• Be vigilant about frequently checking your baby while in a sling, always making sure nothing is blocking baby’s nose and mouth and that baby’s chin is away from her chest.
• Avoid nursing baby in sling … If using it, change the baby’s position after feeding so the baby’s head is facing up and is clear of the sling and the mother’s body.
The reality is that most injuries can be prevented, and parents and caregivers play the biggest role in making sure little ones stay safe. Babies require a lot of things — toys, strollers, cribs, diapers, wipes, carriers, food, lotion, you name it. Safety month is a good reminder to parents and consumers of the importance of both baby safety and purchasing safe products. If you have any questions or your baby has been injured, call Schulze Law.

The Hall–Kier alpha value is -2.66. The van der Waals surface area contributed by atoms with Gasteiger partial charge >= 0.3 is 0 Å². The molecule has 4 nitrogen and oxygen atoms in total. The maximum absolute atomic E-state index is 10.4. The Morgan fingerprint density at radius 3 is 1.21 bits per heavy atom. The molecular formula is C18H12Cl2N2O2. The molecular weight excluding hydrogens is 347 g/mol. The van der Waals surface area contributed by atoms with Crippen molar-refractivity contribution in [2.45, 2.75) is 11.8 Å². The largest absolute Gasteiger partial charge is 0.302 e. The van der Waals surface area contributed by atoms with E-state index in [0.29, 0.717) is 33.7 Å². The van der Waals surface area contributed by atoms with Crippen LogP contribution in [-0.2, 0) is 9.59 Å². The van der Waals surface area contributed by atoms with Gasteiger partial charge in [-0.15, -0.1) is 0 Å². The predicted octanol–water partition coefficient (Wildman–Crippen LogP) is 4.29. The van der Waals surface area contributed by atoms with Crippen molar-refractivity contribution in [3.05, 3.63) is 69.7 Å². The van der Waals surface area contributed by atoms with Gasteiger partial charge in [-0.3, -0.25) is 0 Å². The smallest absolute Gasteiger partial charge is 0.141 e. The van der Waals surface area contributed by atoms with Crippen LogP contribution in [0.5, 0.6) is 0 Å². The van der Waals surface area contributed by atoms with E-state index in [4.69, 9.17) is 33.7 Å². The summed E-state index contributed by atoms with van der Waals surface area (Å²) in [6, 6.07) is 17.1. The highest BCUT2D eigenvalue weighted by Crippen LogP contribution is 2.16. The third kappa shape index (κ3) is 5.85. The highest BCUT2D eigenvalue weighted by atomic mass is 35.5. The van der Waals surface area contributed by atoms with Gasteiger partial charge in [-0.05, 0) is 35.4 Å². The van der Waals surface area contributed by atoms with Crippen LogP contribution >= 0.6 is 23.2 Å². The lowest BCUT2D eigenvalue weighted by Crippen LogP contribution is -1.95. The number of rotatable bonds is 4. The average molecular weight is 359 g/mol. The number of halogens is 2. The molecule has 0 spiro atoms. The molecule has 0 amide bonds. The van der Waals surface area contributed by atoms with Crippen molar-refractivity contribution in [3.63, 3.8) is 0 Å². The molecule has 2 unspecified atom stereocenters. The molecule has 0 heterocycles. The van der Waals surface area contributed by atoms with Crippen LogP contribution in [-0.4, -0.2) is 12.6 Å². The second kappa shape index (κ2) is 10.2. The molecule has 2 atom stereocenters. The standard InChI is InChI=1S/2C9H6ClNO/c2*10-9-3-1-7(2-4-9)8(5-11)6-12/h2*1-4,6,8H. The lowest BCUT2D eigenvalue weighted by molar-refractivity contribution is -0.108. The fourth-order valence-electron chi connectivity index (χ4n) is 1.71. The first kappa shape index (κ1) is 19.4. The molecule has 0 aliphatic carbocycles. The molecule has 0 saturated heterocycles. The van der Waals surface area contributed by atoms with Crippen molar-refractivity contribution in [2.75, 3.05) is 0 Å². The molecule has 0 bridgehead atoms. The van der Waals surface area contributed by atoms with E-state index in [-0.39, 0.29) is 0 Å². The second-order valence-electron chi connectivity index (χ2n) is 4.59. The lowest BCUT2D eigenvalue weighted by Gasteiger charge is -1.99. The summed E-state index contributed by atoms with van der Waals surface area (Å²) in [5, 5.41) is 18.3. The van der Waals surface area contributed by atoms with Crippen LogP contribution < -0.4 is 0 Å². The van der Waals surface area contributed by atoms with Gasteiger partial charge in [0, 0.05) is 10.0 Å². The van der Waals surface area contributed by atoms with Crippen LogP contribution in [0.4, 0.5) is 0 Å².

JPMA has partnered with Walmart, RILA, Safe Kids Worldwide, First Candle, Window Covering Safety Council, American Home Furnishings Alliance, National Safety Council, International Association For Child Safety, Safety Mom, and Twiniversity for 2019’s Baby Safety Month. For more information about Baby Safety Month and tips for caring for babies and young children, visit https://www.babysafetymonth.org.
To find out more about JPMA, their certification program and products certified, and for a complete listing of JPMA Members, please visit https://www.jpma.org. Follow JPMA on Twitter @JPMA and connect with us on Facebook to learn about additional safety tips and JPMA initiatives